1
$\begingroup$

For a bi-allelic locus, the model for haploid Natural Selection is:

$$\frac{dp}{dt} = \frac{pW_A}{pW_A + (1-p)W_B}$$

, where $p$ is the frequency of the allele $A$, which relative fitness is $W_A$. $W_B$ is the fitness of the allele $B$, which frequency is $1-p$. $\frac{dp}{dt}$ is the change in allele frequency through time.

The same model for diploid selection is:

$$\frac{dp}{dt} = \frac{p^2W_{AA} + p(1-p)W_{AB}}{p^2W_{AA} + 2p(1-p)W_{AB} + (1-p)^2W_{BB}}$$

, where $W_{AB}$ is the fitness of the diploid genotype carrying the allele $X$ on one chromosome and the allele $Y$ on the other chromosome. We define $W_{AB} = W_{BA}$ and therefore we use only the symbol $W_{AB}$ in the above calculations. Note: This equation assumes Hardy-Weinberg equilibrium.

Those equations can be found in any introductory courses in population genetics. For example, here is a source where you can find this same equation for diploid selection. They just express $q$ instead of $1-p$.

My questions are:

  • Do these models assume constant population size? Why?
  • Do these models assume threshold selection? Why?

Thank you!

$\endgroup$
  • $\begingroup$ See my updated question! $\endgroup$ – Sulawesi May 31 '14 at 9:52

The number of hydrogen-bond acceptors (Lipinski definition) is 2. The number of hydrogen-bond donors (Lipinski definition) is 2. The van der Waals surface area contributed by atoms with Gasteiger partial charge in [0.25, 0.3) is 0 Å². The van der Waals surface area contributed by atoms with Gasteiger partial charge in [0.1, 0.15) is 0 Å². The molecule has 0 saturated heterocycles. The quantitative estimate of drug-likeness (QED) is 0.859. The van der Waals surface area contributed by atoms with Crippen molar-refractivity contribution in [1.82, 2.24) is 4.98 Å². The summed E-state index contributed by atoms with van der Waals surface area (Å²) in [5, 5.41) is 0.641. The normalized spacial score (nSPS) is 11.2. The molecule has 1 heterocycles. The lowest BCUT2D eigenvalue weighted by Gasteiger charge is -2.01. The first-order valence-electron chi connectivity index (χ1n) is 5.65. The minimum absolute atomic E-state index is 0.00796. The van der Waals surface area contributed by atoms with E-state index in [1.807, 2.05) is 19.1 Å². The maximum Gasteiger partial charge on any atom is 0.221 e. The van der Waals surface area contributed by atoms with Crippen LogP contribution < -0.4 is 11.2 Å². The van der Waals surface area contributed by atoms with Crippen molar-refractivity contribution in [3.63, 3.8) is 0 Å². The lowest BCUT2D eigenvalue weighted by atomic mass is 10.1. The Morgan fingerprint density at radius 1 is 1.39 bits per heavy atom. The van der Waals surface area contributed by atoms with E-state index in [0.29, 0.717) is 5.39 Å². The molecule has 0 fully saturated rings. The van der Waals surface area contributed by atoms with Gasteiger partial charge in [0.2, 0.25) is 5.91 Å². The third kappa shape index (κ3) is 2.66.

1
$\begingroup$

Unless I am missing something the equations you have posted are incorrect. The second equation should be:

$$p' = \frac{p^2 W_{AA} + p(1-p)W_{AB}}{p^2W_{AA}+ 2p(1-p)W_{AB}+(1-p)W_{BB}} $$

$p'$ is not interpreted as $\frac{dp}{dt}.$

$p'$ is the frequency of allele A in the next generation. If zygotic frequencies via random mating are

$p^2(AA) + 2pq(Aa)+q^2(aa) = 1$

then all of AA individuals and 1/2 the Aa gametes bear the A allele. So we can find $p$ in the next generation as

$p^2+pq = p^2+p(1-p) = p^2+p-p^2 = p$ which shows that in a Hardy-Weinberg population the frequencies are stable.

The assumptions here are those underlying the HW model, which includes infinite population size (hence constant).

$\endgroup$
  • 1
    $\begingroup$ Yes indeed you'r right. I was curious about how changing in population size may change selection pressures and change allele frequencies, but the model I gave assumes infinite population size. And yes, dp/dt is not the same as p'. Thank you! $\endgroup$ – Sulawesi May 31 '14 at 11:17

Your Answer

By clicking “Post Your Answer”, you agree to our terms of service, privacy policy and cookie policy

Not the answer you're looking for? Browse other questions tagged or ask your own question.